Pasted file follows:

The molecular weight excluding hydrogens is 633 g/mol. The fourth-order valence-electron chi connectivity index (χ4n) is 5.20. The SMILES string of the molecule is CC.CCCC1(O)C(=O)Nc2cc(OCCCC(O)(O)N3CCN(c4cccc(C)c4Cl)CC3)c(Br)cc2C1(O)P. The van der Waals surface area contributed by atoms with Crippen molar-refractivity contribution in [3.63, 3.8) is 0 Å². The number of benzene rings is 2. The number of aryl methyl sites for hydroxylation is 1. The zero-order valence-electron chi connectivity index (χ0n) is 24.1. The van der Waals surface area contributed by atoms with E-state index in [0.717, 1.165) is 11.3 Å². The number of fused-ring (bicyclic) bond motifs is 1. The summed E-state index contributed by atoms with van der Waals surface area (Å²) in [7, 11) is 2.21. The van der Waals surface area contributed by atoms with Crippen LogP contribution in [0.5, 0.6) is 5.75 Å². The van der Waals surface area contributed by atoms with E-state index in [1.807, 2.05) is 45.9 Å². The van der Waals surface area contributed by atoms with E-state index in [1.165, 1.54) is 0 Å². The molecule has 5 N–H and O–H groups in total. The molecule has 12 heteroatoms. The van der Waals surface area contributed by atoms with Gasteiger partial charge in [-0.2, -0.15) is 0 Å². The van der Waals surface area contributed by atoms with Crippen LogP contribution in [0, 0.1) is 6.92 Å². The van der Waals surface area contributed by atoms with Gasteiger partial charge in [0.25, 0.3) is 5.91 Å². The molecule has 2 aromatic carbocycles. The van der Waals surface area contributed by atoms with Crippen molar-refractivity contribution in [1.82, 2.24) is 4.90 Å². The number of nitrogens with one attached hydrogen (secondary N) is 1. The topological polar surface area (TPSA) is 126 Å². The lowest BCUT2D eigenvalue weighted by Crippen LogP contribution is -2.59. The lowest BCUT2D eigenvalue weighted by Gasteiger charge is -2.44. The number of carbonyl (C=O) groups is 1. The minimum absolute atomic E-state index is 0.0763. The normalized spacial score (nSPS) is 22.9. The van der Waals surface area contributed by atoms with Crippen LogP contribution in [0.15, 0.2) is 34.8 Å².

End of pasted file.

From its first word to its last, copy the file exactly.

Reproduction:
The molecular weight excluding hydrogens is 633 g/mol. The fourth-order valence-electron chi connectivity index (χ4n) is 5.20. The SMILES string of the molecule is CC.CCCC1(O)C(=O)Nc2cc(OCCCC(O)(O)N3CCN(c4cccc(C)c4Cl)CC3)c(Br)cc2C1(O)P. The van der Waals surface area contributed by atoms with Crippen molar-refractivity contribution in [3.63, 3.8) is 0 Å². The number of benzene rings is 2. The number of aryl methyl sites for hydroxylation is 1. The zero-order valence-electron chi connectivity index (χ0n) is 24.1. The van der Waals surface area contributed by atoms with E-state index in [0.717, 1.165) is 11.3 Å². The number of fused-ring (bicyclic) bond motifs is 1. The summed E-state index contributed by atoms with van der Waals surface area (Å²) in [7, 11) is 2.21. The van der Waals surface area contributed by atoms with Crippen LogP contribution in [0.5, 0.6) is 5.75 Å². The van der Waals surface area contributed by atoms with E-state index in [1.807, 2.05) is 45.9 Å². The van der Waals surface area contributed by atoms with E-state index in [1.165, 1.54) is 0 Å². The molecule has 5 N–H and O–H groups in total. The molecule has 12 heteroatoms. The van der Waals surface area contributed by atoms with Gasteiger partial charge in [-0.2, -0.15) is 0 Å². The van der Waals surface area contributed by atoms with Crippen LogP contribution in [0, 0.1) is 6.92 Å². The van der Waals surface area contributed by atoms with Gasteiger partial charge in [0.25, 0.3) is 5.91 Å². The molecule has 2 aromatic carbocycles. The van der Waals surface area contributed by atoms with Crippen molar-refractivity contribution in [1.82, 2.24) is 4.90 Å². The number of nitrogens with one attached hydrogen (secondary N) is 1. The topological polar surface area (TPSA) is 126 Å². The lowest BCUT2D eigenvalue weighted by Crippen LogP contribution is -2.59. The lowest BCUT2D eigenvalue weighted by Gasteiger charge is -2.44. The number of carbonyl (C=O) groups is 1. The minimum absolute atomic E-state index is 0.0763. The normalized spacial score (nSPS) is 22.9. The van der Waals surface area contributed by atoms with Crippen LogP contribution in [0.15, 0.2) is 34.8 Å².